Researchers at Symantec warn of hard-coded credentials in mobile apps. The security company discovered access tokens for AWS environments in nearly 2,000 apps for iOS and Android.
Hard-coded credentials are referenced in the source code of software. The credentials typically allow an application to connect to a secure, remote storage site or app. Hard-coded credentials are dangerous in public applications. Once the source code leaks, the credentials are up for grabs.
During a recent analysis, security firm Symantec found login credentials for AWS environments in nearly 2,000 iOS and Android apps. About three-quarters contained AWS access tokens for private cloud environments. Nearly 900 exposed AWS access tokens for cloud instances with databases holding millions of records, including user data and logs.
Two of the cases were particularly risky. The first example is the app of a communications service provider with more than 15,000 large customers. The organization provides customers with a software development kit (SDK). The SDK exposes various AWS access tokens. The data breach of a single customer can prove fatal for the service provider.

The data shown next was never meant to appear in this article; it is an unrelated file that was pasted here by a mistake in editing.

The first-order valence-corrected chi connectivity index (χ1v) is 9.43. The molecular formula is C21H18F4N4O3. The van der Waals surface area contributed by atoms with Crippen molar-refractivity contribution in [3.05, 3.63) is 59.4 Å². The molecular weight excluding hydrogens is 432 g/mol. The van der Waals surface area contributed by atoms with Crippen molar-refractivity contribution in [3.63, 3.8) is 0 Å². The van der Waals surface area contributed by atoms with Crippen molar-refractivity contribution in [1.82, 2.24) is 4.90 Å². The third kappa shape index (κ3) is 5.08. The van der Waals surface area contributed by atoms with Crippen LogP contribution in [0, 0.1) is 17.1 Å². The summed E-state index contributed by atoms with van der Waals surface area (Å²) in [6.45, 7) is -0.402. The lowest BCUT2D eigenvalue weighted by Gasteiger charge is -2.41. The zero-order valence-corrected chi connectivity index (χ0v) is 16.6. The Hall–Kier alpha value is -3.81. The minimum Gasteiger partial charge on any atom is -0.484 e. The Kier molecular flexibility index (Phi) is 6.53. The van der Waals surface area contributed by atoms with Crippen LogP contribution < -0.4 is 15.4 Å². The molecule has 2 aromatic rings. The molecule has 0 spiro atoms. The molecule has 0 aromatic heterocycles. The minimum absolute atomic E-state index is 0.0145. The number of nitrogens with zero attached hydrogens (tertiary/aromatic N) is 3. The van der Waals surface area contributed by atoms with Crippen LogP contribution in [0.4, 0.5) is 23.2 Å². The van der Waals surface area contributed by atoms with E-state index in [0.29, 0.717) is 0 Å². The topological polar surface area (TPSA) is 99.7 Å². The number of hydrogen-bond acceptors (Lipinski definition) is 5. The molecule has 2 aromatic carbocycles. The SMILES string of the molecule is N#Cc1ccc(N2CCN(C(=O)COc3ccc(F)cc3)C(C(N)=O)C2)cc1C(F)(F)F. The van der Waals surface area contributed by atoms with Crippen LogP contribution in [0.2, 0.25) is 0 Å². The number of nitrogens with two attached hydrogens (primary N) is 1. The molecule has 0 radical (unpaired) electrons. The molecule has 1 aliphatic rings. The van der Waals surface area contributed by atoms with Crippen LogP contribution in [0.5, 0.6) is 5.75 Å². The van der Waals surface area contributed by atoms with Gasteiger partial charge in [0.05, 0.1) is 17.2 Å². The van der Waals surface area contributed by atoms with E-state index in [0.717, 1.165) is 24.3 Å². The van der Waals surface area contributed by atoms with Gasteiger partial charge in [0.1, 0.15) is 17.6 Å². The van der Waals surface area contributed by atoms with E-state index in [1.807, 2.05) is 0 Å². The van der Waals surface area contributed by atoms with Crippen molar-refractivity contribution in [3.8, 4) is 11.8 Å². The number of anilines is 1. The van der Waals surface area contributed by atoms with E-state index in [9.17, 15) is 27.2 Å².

The second example is an SDK used by the apps of multiple banks. The SDK contains hard-coded login credentials for cloud storage locations containing customers’ personal data. Names, dates of birth and even fingerprints were exposed.
Developers are typically unaware of hard-coded data exposure. According to Symantec, credentials often linger when applications move from a development environment to production. Apps use access tokens to connect to external data and apps, like configuration files and translation services. Once the app moves to a production environment, the access tokens should be hidden or removed. The latter is forgotten too often.